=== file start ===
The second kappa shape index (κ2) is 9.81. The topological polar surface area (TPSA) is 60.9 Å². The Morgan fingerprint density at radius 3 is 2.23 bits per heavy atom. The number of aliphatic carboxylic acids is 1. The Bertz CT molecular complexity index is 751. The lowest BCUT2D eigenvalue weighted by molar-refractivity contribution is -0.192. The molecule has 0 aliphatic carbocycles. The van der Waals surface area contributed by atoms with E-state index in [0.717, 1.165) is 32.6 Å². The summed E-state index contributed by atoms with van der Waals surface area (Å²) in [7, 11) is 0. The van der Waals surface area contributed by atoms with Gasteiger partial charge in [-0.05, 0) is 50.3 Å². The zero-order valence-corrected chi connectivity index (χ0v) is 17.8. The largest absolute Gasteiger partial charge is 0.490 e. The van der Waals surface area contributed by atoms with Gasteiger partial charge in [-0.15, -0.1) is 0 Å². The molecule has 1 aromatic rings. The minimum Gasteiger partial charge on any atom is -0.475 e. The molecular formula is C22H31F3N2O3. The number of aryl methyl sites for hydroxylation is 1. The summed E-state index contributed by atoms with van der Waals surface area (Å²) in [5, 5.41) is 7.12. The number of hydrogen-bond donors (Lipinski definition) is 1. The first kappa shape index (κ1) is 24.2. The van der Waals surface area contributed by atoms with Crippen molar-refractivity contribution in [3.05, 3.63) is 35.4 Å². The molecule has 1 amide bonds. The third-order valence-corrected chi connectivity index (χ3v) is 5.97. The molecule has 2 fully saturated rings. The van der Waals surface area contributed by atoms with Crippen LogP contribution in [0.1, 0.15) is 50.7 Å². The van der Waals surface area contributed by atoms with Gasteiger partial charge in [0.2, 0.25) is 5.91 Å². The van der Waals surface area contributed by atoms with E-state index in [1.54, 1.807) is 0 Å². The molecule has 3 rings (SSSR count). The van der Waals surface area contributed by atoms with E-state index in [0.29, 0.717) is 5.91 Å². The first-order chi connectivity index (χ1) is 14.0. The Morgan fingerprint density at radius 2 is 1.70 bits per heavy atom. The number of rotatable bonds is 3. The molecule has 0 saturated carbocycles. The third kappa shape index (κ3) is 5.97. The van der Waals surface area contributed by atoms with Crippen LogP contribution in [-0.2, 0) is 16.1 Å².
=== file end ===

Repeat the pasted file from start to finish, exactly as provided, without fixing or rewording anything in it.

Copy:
The second kappa shape index (κ2) is 9.81. The topological polar surface area (TPSA) is 60.9 Å². The Morgan fingerprint density at radius 3 is 2.23 bits per heavy atom. The number of aliphatic carboxylic acids is 1. The Bertz CT molecular complexity index is 751. The lowest BCUT2D eigenvalue weighted by molar-refractivity contribution is -0.192. The molecule has 0 aliphatic carbocycles. The van der Waals surface area contributed by atoms with E-state index in [0.717, 1.165) is 32.6 Å². The summed E-state index contributed by atoms with van der Waals surface area (Å²) in [7, 11) is 0. The van der Waals surface area contributed by atoms with Gasteiger partial charge in [-0.05, 0) is 50.3 Å². The zero-order valence-corrected chi connectivity index (χ0v) is 17.8. The largest absolute Gasteiger partial charge is 0.490 e. The van der Waals surface area contributed by atoms with Gasteiger partial charge in [-0.15, -0.1) is 0 Å². The molecule has 1 aromatic rings. The minimum Gasteiger partial charge on any atom is -0.475 e. The molecular formula is C22H31F3N2O3. The number of aryl methyl sites for hydroxylation is 1. The summed E-state index contributed by atoms with van der Waals surface area (Å²) in [5, 5.41) is 7.12. The number of hydrogen-bond donors (Lipinski definition) is 1. The first kappa shape index (κ1) is 24.2. The van der Waals surface area contributed by atoms with Crippen molar-refractivity contribution in [3.05, 3.63) is 35.4 Å². The molecule has 1 amide bonds. The third-order valence-corrected chi connectivity index (χ3v) is 5.97. The molecule has 2 fully saturated rings. The van der Waals surface area contributed by atoms with Crippen LogP contribution in [0.1, 0.15) is 50.7 Å². The van der Waals surface area contributed by atoms with Gasteiger partial charge in [0.2, 0.25) is 5.91 Å². The van der Waals surface area contributed by atoms with E-state index in [1.54, 1.807) is 0 Å². The molecule has 3 rings (SSSR count). The van der Waals surface area contributed by atoms with E-state index in [0.29, 0.717) is 5.91 Å². The first-order chi connectivity index (χ1) is 14.0. The Morgan fingerprint density at radius 2 is 1.70 bits per heavy atom. The number of rotatable bonds is 3. The molecule has 0 saturated carbocycles. The third kappa shape index (κ3) is 5.97. The van der Waals surface area contributed by atoms with Crippen LogP contribution in [-0.2, 0) is 16.1 Å².